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O Freedom, 1956, charcoal with crayon, erasing, stumping, and wash on ivory illustration board, and detail.  Private collection on loan to MOMA, NY in 2018. 

Charles White, 1918-1979, American

 

 

 

The engine of the promise and hope of Jerry Pinkney’s work are:

spirituality; and those attitudes of mind;  attributes of character;  behaviours and interactions which, scored into the bodies, memories  and religious practices of a people, into their oral histories, music, (ghost) dances, prayers, habits of mind 

form a tradition which we can mine to continue the long struggle for political emancipation, to build community, and to evolve to mature personal autonomy.

 

 

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Bound for the Other Side, and detail. Two images from the net.

Included in a book about the Underground Railroad for the National Park Service Handbook, 1996, watercolour, graphite and gouache on Arches watercolour paper.

Jerry Pinkney, American born 1939

 

 

As to how Jerry Pinkney builds the arc of promise and hope:

The artist illustrates stories written by others. Stories both historical, biographical and mythical (bearing, that is, symbolic and spiritual heft).  

 

 

 

African American stories:

 

 

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 Facing Down the Original Sin, 2005, the cover drawing for The Old African, a complex story by Julius Lester.  Watercolour, gouache and graphite on Arches watercolour paper.

A man in his prime faces west whence came and the merchant vessels of the trans-Atlantic slave trade.  Red, the artist notes, is a dominant colour for the Igbo peoples.  It also represents blood and fire.

 

Jerry Pinkney considers the story of The Old African one of the most important he has illustrated.

  The Old African is a shaman – his shamanic powers transferring to others across the generations – who leads his people from slavery in the New World back to their African home across the ocean floor. 

During the course of the journey, The Old African recounts his life of freedom, capture, enslavement and freedom again.

The story is loosely based on the revolt of Ybo (Igbo) on a slave ship in 1803 off the coast of Georgia.  The artist dedicated his work here to ‘the spirit of the Ybo (Igbo) peoples and all those who to this day resist the yoke of slavery.” 

 

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Published in 2005

 

 

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Down to the Edge of the Water from The Old African, 2005, and detail; watercolour, gouache and graphite on Arches watercolour paper.

This represents one of the castles built along the West African coast by European traders. In these and from these they worked their domination.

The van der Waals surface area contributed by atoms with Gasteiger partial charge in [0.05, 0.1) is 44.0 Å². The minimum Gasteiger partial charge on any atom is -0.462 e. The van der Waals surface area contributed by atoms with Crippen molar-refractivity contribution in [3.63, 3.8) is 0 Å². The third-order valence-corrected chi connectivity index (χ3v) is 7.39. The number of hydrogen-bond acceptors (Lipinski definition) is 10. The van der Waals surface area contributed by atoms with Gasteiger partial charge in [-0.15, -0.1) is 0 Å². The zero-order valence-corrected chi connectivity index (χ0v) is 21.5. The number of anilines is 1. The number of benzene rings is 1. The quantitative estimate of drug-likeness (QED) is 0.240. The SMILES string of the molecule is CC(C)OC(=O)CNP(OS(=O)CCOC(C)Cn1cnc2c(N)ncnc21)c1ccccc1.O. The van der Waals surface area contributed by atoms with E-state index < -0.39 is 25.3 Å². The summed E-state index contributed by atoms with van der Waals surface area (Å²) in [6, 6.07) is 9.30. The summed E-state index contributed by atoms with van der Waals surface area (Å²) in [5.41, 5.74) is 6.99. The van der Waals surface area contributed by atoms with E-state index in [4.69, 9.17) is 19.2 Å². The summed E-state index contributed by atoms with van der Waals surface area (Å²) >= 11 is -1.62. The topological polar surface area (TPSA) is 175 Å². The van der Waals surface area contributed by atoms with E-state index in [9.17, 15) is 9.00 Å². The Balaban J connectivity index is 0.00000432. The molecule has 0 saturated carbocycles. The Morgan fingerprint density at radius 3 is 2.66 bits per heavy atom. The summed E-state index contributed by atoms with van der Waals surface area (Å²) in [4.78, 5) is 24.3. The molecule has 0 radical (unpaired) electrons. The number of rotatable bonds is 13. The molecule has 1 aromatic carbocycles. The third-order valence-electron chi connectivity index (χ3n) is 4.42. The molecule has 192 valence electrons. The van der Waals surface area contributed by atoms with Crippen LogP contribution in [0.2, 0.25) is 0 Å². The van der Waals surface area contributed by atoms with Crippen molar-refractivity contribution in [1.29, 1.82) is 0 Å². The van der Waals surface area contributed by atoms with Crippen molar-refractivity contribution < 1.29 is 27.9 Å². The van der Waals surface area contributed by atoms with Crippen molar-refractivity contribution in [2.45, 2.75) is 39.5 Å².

Captured Africans are led down to the sea, chained to one another, to be placed into small boats and taken out to larger boats on the water.

 

 

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The Clouds Rolled in, digital print of an illustration from The Old African, 2005.

 

 

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Time Disappeared from The Old African, 2005, watercolour, gouache and graphite on Arches watercolour paper.

The Igbo here are travelling along the ocean floor back to Africa. 

Sharks, come to apologize for eating the flesh of Africans who threw themselves overboard from slave ships.  It is the sharks who are leading them back.

 

 

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Welcome Home; Look! Bayo Shouted;  The Sand was crowded, 2005; watercolour, gouache and graphite on Arches watercolour paper.

These three paintings address the return of Africans to Africa.

As the sharks lead the group back to Africa, the skeletons rise and begin to walk with them so that the ocean floor rises.  They are back in Africa when they emerge from the ocean. 

The story ends as The Old African sees his wife, Ola, and his teacher, Obasi, coming out of the ocean.

 

 

 

Stories of the Lakota Sioux:

 

 

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Tonweya and the Eagles, cover illustration from Tonweya And The Eagles and Other Lakota tales, 1979, watercolour and graphite on Arches watercolour paper.  Rosebud Yellow Robe (main author).

 

Tonweya is a chief and medicine man.  One day he sees an eagles’  nest on a cliff.  He wants to capture the eaglets for their feathers which the Sioux wear as a sign of bravery.  He fastens a rope of buffalo hide to a tree and lowers himself down to the nest.  The rope comes loose and strands him precariously on the rock face.  The mother eagle abandons her young when she sees Tonweya close.

 

Tonweya makes friends with the eaglets, feeds them buffalo rope and his life, eventually is saved, when himself weakened from days of no nourishment, he jumps off the rockface, catching their feet and is carried to land by them.

 

 

 

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Fox the Trickster, graphite on paper, and detail below.

North Wind and Fox, watercolour, graphite and gouache on Arches watercolour paper, and detail below.

Silent, Glistening Ice, graphite on illustration board, and detail below.

From Tonweya And The Eagles And Other Lakota tales, 1979, Rosebud Yellow Robe (main author)